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HIS WRITINGS, AND HIS PHILOSOPHY.
ACON has himself said, that, although some books may e read by deputy, and extracts made of them by others, lat should be only in the less important arguments and le meaner sort of books ; “ else,” he adds, “distilled poks are like common distilled waters, flashy things." his is in his essay entitled “Of Studies; and undoubtlly the works of a great writer can only be properly udied in their original form. But abridgements, compendiums, analyses, even of the orks of the greatest writers, may still serve important urposes. If properly executed, even the student of the iginal works may find them of use both as guides and
remembrancers. A good compendium should be at ast the best index and synopsis. The more extensive le original book, or books, the more is such a compenjous analysis wanted, not to supersede or be a substiite for the original, but to accompany it as an introducpn and instrument of ready reference.
It is like a ap of a country through which one has travelled, or is bout to travel ; or rather it is like what is called the keyap prefixed to a voluminous atlas, by which all the ther maps are brought together into one view, and their onsultation facilitated. To the generality of readers, again, a comprehensive irvey in small compass of an extensive and various mass i writings is calculated to be more than such a mere conenient table of contents or ground-plan. In the same ssay Bacon has said, “ Some books are to be tasted,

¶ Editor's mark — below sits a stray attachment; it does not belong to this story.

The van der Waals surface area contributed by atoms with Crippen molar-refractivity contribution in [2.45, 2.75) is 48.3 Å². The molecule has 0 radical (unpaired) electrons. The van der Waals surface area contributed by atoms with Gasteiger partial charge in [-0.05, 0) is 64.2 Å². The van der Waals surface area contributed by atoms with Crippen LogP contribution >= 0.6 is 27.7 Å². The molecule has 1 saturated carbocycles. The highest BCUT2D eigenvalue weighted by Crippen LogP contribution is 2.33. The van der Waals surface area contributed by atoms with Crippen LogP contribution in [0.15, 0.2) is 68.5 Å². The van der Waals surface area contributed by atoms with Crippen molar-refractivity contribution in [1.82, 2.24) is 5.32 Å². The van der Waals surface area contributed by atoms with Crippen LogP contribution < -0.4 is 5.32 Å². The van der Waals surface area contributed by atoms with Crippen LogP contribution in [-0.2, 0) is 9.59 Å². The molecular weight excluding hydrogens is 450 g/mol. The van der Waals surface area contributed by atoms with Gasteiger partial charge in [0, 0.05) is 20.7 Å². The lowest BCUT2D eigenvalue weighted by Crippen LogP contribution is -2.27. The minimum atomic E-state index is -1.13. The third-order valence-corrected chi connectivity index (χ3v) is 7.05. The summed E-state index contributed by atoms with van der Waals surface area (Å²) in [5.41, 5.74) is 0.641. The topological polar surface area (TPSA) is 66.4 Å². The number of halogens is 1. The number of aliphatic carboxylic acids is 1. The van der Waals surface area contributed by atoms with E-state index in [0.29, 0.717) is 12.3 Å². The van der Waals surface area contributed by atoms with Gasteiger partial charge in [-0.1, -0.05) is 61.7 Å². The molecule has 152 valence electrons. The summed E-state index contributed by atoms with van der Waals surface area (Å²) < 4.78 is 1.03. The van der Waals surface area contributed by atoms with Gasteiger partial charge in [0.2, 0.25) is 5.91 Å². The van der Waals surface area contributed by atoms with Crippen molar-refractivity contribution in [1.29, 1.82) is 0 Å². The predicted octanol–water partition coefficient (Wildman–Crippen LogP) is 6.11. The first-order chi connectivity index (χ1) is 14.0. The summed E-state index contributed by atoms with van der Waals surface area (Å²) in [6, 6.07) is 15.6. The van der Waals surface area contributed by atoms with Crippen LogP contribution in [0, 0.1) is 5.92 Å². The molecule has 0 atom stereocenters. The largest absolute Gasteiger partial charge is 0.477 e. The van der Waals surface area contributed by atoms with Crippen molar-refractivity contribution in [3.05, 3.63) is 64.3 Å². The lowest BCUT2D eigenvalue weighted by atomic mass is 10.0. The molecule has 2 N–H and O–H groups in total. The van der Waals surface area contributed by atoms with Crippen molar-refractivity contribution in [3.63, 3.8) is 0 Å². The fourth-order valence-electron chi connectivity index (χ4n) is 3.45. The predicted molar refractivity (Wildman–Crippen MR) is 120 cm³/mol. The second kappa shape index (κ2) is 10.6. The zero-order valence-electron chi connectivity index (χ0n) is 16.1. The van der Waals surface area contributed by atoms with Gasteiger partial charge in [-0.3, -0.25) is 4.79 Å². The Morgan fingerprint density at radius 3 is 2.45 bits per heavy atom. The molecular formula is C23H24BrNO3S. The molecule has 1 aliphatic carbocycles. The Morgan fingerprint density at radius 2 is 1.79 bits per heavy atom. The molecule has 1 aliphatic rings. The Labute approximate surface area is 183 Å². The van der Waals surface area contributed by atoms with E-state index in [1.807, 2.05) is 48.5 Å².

others to be swallowed, and some few to be chewed digested; that is, some books are to be read only parts; others to be read, but not curiously; and s few to be read wholly, and with diligence and attenti This must be understood, from the title and whole st of the essay, to be addressed to students—to the c paratively few a large portion of whose time is occu with books. If the illustrious author had been treat of the subject of reading in general, with the “ great culty," as he has himself called it, which he possesset so eminent a degree, of contracting his view as well a dilating and dispersing it, of making his mental ey microscope to discern the parts of whatever he inve gated as well as a telescope to take in the whole, would not have omitted to remark also, that the sa book is often to be read in one way by one man and another way by another. We cannot have a better ample than his own writings. In their entire form ti fill many volumes; they have been collected in three four large folios, in five quartos, in a dozen or mu octavos. Let the student of literature or philosophy, say again, by all means read and inwardly digest eve page of them; but it would be the height of pedantry recommend that anything like that should be done by readers. Even if the entire body of Bacon's works for be produced at so small a cost as to be within the rea of all readers, the time to peruse them would be wantir Nor, even if such of them as are not in English were be all translated (which they have not yet been), wou they be found to be all, or nearly all, of universal in rest. Another remark that Bacon himself would i have failed to make if he had been examining the que tion of reading books in its whole extent, and on all sidi is, that, with few exceptions, all books lose something their first importance, at least for the world at larg with the lapse of time. Works of science, or positi knowledge, especially, are always to some extent sup seded, at least for their main or primary purpose, by t growth or extension of that very branch of knowled